Is there a possibility of intrasystem regulation by hormones produced by the immune cells? Experiments with extremely low concentrations of histamine.

Department of Genetics, Cell and Immunobiology, Semmelweis University, Budapest, Hungary.
Acta Physiologica Hungarica (Impact Factor: 0.88). 10/2009; 96(3):369-74. DOI: 10.1556/APhysiol.96.2009.3.10
Source: PubMed

ABSTRACT The effect of histamine in 10 -9 , 10 -12 , 10 -15 and 10 -18 molar concentrations was studied on the beta-endorphin and triiodothyronine (T 3 ) content of peritoneal immune cells (lymphocytes, monocyte-granulocyte group and mast cells), using immunocytochemical flow cytometric method. The lower concentrations (10 -15 and 10 -18 M) were effective, where endorphin content was significantly lowered and T 3 content was significantly elevated. The results call attention to the extreme sensitivity of histamine receptors in this hormonal index and to the specific response by hormone production to histamine, in the immune cells. The new data support the earlier hypothesis, that there is a hormonal network inside the immune system.

  • Immunology Today 08/1997; 18(7):317-9. · 9.49 Impact Factor
  • Source
    [Show abstract] [Hide abstract]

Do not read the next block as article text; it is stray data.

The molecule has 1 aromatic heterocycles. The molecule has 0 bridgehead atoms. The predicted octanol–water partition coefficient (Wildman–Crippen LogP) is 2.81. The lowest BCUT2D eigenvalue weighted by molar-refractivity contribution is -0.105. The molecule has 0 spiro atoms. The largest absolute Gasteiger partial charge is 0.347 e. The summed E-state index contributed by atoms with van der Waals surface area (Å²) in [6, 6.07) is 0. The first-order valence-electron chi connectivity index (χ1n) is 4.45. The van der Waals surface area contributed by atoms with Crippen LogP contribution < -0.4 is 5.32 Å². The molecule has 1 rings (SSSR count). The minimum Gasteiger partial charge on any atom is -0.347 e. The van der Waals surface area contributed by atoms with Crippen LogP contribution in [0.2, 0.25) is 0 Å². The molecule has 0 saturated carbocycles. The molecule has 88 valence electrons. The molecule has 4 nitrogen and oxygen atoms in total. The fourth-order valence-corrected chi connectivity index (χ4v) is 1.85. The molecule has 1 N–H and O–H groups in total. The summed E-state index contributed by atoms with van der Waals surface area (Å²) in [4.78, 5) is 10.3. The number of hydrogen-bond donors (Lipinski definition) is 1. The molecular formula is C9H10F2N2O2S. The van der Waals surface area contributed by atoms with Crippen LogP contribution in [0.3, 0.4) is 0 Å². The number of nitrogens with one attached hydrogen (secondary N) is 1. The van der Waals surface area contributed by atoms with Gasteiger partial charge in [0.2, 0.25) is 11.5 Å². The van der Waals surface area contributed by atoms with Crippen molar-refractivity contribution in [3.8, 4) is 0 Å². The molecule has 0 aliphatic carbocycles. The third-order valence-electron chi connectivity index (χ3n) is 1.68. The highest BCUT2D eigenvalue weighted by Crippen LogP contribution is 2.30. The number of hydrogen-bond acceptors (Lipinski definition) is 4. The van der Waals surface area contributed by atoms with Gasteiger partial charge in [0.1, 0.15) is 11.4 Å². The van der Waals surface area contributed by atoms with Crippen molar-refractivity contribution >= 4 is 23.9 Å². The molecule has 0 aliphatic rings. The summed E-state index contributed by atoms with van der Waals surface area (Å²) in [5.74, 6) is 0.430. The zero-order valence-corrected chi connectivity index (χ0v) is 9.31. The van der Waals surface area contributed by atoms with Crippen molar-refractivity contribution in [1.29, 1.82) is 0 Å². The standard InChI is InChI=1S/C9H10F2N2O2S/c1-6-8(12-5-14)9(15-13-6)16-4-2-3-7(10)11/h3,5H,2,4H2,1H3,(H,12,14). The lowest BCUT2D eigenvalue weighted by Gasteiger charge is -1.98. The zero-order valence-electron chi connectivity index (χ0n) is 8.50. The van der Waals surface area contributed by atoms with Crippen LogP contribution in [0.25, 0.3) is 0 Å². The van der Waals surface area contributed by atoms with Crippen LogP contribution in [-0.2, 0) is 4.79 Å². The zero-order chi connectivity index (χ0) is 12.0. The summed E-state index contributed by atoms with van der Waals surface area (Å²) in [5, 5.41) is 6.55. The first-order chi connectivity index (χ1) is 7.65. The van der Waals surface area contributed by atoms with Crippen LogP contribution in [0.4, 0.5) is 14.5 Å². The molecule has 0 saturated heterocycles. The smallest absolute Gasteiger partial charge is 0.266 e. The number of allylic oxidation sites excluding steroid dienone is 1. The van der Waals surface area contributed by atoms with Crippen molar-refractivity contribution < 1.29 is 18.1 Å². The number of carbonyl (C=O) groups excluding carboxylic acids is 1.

ABSTRACT: The literature indicates that beta-endorphin can be found in the mononuclear cells of peripheral blood. In the present experiments the endorphin content of granulocytes was studied, compared to lymphocytes as reference cells. Granulocytes as well, as lymphocytes contain endorphin. The granulocytes' endorphin content is much higher. Both lymphocytes and granulocytes are also able to take up endorphin from the milieu.
    Cell Biology International 02/2002; 26(8):741-3. · 1.64 Impact Factor
  • [Show abstract] [Hide abstract]
    ABSTRACT: Recent findings indicate that the immune and neuroendocrine systems interact and modulate one another functionally. The mechanism for this seems to be that the 2 systems share a set of receptors and ligands (hormones). Cells of the immune system are able to synthesize neuroendocrine peptide hormones which are biologically active and produced in physiologically significant quantities. Furthermore, leukocytes possess functional receptors for these same neuroendocrine hormones which will specifically modulate immune responses. The structural and functional evidence for these interactions is reviewed and discussed in the context of a bidirectional regulatory circuit between the immune and neuroendocrine systems.
    Journal of Neuroimmunology 12/1985; 10(1):31-40. · 3.03 Impact Factor